“We said, if you are not leasing the spots past that date, fine. We are basing our business decision on your decision. If you lease the spots past that date, we’ll sue,” Brannen said. “We were not trying to hurt other motel owners.”
LaForge believes Brannen’s threat of litigation is the reason GWTIDA refused to stick with the status quo.
Motel owners brought their concerns to Mayor Ernie Troiano, hoping the city could intervene in the situation on their behalf.
“GWTIDA was willing to help if they could,” Troiano said, “but when threatened with a lawsuit they have to do what they have to do to keep the city out of a lawsuit.”
Motel owners met Troiano and GWTIDA Executive Director John Siciliano to try to work out a solution. Siciliano said that the 2002 lease agreement for parking was extended to 2004, but motel owners were told to make other arrangements for 2005.
“We are trying to work with them to help alleviate the problem,” Siciliano said.
GWTIDA has agreed to offer parking on a daily basis for no more that $20 a day based on a rate set in the morning. Customers could leave the lot and be readmitted within 24 hours by showing a receipt. This offer is open to the public as well, Siciliano said. LaForge said that arrangement would cost him about $10,000.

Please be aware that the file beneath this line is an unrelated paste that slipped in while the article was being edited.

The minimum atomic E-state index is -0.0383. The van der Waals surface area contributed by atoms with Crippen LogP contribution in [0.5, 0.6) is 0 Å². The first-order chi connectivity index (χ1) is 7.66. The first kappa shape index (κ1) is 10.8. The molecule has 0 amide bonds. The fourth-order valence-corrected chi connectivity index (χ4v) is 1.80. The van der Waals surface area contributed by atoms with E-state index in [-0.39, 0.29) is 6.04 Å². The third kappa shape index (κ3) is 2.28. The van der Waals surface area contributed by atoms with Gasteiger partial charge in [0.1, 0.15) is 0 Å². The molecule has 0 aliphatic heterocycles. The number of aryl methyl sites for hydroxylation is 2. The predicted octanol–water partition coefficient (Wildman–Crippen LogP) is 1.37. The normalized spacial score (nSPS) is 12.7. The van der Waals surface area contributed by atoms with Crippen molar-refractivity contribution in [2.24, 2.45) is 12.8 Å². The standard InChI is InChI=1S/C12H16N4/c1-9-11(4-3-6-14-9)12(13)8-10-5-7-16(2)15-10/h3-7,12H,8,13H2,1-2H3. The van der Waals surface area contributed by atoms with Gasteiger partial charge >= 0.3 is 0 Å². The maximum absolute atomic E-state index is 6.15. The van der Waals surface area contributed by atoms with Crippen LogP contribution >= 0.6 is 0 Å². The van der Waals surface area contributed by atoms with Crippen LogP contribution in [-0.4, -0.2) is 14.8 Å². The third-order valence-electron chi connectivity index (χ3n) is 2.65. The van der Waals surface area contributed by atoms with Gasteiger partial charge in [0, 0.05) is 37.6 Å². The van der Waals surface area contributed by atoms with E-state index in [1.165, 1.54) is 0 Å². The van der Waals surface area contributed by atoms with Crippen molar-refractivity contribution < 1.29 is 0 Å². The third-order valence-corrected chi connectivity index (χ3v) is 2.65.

Besides the additional expense, the per diem offer is based on availability. If a customer leaves the lot, there is no guarantee a spot will be available when they return.
“Ideally the hotelier is looking for some kind of guarantee,” Siciliano said. “This is a system that should work most of the time but I guess it’s not the best solution from their standpoint.”
He also indicated the “method” of renting the spots changed to avoid potential litigation, but the reason NJSEA acquired the city’s lots six years ago was because they foresaw a need for parking for convention center events.
“We are doing more and more events every year,” Siciliano said. “We just completed major repairs and renovations in our parking lot because we need parking.”
He promised to continue working with the motel owners to find a situation that they can all be comfortable with.
Meanwhile motel owners cross their fingers on the weekends, hoping they can provide their customers with a parking spot.
A front desk clerk at one motel affected by the parking shortage called the logistics of the parking situation “a nightmare.” LaForge said he has lost customers because of the parking problem.
“That’s the vulnerability that we find ourselves in,” he said.
A number of interested people have approached LaForge about buying the Windward.
“I have a five-block ocean view,” he said. ”If the right opportunity comes along, it’s a good time to sell.”
“Wildwood is at the beginning of a new cycle,” Brannen said. “I’d like to be a part of it as a motel owner, but nobody knows if they have a place in Wildwood today.”

Maureen L. Cawley can be e-mailed at maureen.cawley@catamaranmedia.com or you can comment on this story by calling 624-8900, ext. 250.